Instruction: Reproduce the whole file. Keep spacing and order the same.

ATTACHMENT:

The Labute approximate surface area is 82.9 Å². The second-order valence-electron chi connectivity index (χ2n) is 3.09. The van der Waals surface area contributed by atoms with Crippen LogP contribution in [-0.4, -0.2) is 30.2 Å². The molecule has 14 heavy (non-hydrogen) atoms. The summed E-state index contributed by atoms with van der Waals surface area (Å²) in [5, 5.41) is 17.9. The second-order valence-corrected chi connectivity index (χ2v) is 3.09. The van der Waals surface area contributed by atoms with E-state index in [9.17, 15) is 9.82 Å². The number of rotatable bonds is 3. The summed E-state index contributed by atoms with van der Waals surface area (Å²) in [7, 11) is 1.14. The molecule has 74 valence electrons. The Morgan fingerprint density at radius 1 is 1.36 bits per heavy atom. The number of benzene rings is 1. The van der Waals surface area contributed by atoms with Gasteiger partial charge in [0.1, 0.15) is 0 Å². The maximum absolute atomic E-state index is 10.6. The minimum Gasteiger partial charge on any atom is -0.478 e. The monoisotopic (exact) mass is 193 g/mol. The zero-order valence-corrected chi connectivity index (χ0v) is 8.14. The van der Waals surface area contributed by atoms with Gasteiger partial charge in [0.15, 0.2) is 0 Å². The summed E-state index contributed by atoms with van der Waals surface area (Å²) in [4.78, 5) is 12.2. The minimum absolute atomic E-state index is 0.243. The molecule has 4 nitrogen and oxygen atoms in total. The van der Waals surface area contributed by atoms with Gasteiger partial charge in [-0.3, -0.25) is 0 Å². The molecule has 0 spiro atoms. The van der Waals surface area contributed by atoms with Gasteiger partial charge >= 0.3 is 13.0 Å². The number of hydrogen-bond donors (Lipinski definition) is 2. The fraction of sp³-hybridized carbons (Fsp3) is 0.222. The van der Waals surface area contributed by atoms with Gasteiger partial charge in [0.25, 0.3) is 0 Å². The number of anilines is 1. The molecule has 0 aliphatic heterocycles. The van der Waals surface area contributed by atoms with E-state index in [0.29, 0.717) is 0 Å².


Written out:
The Labute approximate surface area is 82.9 Å². The second-order valence-electron chi connectivity index (χ2n) is 3.09. The van der Waals surface area contributed by atoms with Crippen LogP contribution in [-0.4, -0.2) is 30.2 Å². The molecule has 14 heavy (non-hydrogen) atoms. The summed E-state index contributed by atoms with van der Waals surface area (Å²) in [5, 5.41) is 17.9. The second-order valence-corrected chi connectivity index (χ2v) is 3.09. The van der Waals surface area contributed by atoms with E-state index in [9.17, 15) is 9.82 Å². The number of rotatable bonds is 3. The summed E-state index contributed by atoms with van der Waals surface area (Å²) in [7, 11) is 1.14. The molecule has 74 valence electrons. The Morgan fingerprint density at radius 1 is 1.36 bits per heavy atom. The number of benzene rings is 1. The van der Waals surface area contributed by atoms with Gasteiger partial charge in [0.1, 0.15) is 0 Å². The maximum absolute atomic E-state index is 10.6. The minimum Gasteiger partial charge on any atom is -0.478 e. The monoisotopic (exact) mass is 193 g/mol. The zero-order valence-corrected chi connectivity index (χ0v) is 8.14. The van der Waals surface area contributed by atoms with Gasteiger partial charge in [0.15, 0.2) is 0 Å². The summed E-state index contributed by atoms with van der Waals surface area (Å²) in [4.78, 5) is 12.2. The minimum absolute atomic E-state index is 0.243. The molecule has 4 nitrogen and oxygen atoms in total. The van der Waals surface area contributed by atoms with Gasteiger partial charge in [-0.3, -0.25) is 0 Å². The molecule has 0 spiro atoms. The van der Waals surface area contributed by atoms with Gasteiger partial charge >= 0.3 is 13.0 Å². The number of hydrogen-bond donors (Lipinski definition) is 2. The fraction of sp³-hybridized carbons (Fsp3) is 0.222. The van der Waals surface area contributed by atoms with Gasteiger partial charge in [0.25, 0.3) is 0 Å². The number of anilines is 1. The molecule has 0 aliphatic heterocycles. The van der Waals surface area contributed by atoms with E-state index in [0.29, 0.717) is 0 Å².